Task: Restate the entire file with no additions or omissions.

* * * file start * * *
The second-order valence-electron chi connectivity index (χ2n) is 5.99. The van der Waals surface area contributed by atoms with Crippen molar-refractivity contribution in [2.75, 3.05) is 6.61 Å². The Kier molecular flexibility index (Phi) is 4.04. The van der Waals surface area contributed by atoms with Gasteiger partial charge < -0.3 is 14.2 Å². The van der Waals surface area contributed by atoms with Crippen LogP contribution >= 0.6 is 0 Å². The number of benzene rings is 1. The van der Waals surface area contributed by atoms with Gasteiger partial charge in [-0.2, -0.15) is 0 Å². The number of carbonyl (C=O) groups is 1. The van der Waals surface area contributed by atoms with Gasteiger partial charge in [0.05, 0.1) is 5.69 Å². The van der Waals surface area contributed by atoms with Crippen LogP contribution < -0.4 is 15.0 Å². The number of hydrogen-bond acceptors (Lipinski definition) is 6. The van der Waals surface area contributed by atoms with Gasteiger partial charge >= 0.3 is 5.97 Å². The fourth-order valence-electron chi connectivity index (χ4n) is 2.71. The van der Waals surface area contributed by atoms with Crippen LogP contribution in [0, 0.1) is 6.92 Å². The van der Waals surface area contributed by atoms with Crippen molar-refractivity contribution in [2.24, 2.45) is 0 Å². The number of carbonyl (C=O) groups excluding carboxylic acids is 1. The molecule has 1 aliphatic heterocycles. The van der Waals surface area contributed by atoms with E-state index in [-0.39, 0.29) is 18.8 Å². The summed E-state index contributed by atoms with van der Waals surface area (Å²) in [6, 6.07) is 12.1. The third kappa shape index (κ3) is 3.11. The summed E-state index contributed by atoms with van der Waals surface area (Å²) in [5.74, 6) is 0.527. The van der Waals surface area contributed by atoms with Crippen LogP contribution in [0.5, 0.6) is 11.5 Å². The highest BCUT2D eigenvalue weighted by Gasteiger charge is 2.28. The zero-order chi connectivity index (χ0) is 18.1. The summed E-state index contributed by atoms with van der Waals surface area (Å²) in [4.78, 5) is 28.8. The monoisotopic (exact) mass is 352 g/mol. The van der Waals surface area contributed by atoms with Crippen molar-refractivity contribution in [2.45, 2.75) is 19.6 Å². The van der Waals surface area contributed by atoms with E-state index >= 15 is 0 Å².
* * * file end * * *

The second-order valence-electron chi connectivity index (χ2n) is 5.99. The van der Waals surface area contributed by atoms with Crippen molar-refractivity contribution in [2.75, 3.05) is 6.61 Å². The Kier molecular flexibility index (Phi) is 4.04. The van der Waals surface area contributed by atoms with Gasteiger partial charge < -0.3 is 14.2 Å². The van der Waals surface area contributed by atoms with Crippen LogP contribution >= 0.6 is 0 Å². The number of benzene rings is 1. The van der Waals surface area contributed by atoms with Gasteiger partial charge in [-0.2, -0.15) is 0 Å². The number of carbonyl (C=O) groups is 1. The van der Waals surface area contributed by atoms with Gasteiger partial charge in [0.05, 0.1) is 5.69 Å². The van der Waals surface area contributed by atoms with Crippen LogP contribution < -0.4 is 15.0 Å². The number of hydrogen-bond acceptors (Lipinski definition) is 6. The van der Waals surface area contributed by atoms with Gasteiger partial charge >= 0.3 is 5.97 Å². The fourth-order valence-electron chi connectivity index (χ4n) is 2.71. The van der Waals surface area contributed by atoms with Crippen LogP contribution in [0, 0.1) is 6.92 Å². The van der Waals surface area contributed by atoms with Crippen molar-refractivity contribution in [2.24, 2.45) is 0 Å². The number of carbonyl (C=O) groups excluding carboxylic acids is 1. The molecule has 1 aliphatic heterocycles. The van der Waals surface area contributed by atoms with E-state index in [-0.39, 0.29) is 18.8 Å². The summed E-state index contributed by atoms with van der Waals surface area (Å²) in [6, 6.07) is 12.1. The third kappa shape index (κ3) is 3.11. The summed E-state index contributed by atoms with van der Waals surface area (Å²) in [5.74, 6) is 0.527. The van der Waals surface area contributed by atoms with Crippen LogP contribution in [0.5, 0.6) is 11.5 Å². The highest BCUT2D eigenvalue weighted by Gasteiger charge is 2.28. The zero-order chi connectivity index (χ0) is 18.1. The summed E-state index contributed by atoms with van der Waals surface area (Å²) in [4.78, 5) is 28.8. The monoisotopic (exact) mass is 352 g/mol. The van der Waals surface area contributed by atoms with Crippen molar-refractivity contribution in [2.45, 2.75) is 19.6 Å². The van der Waals surface area contributed by atoms with E-state index >= 15 is 0 Å².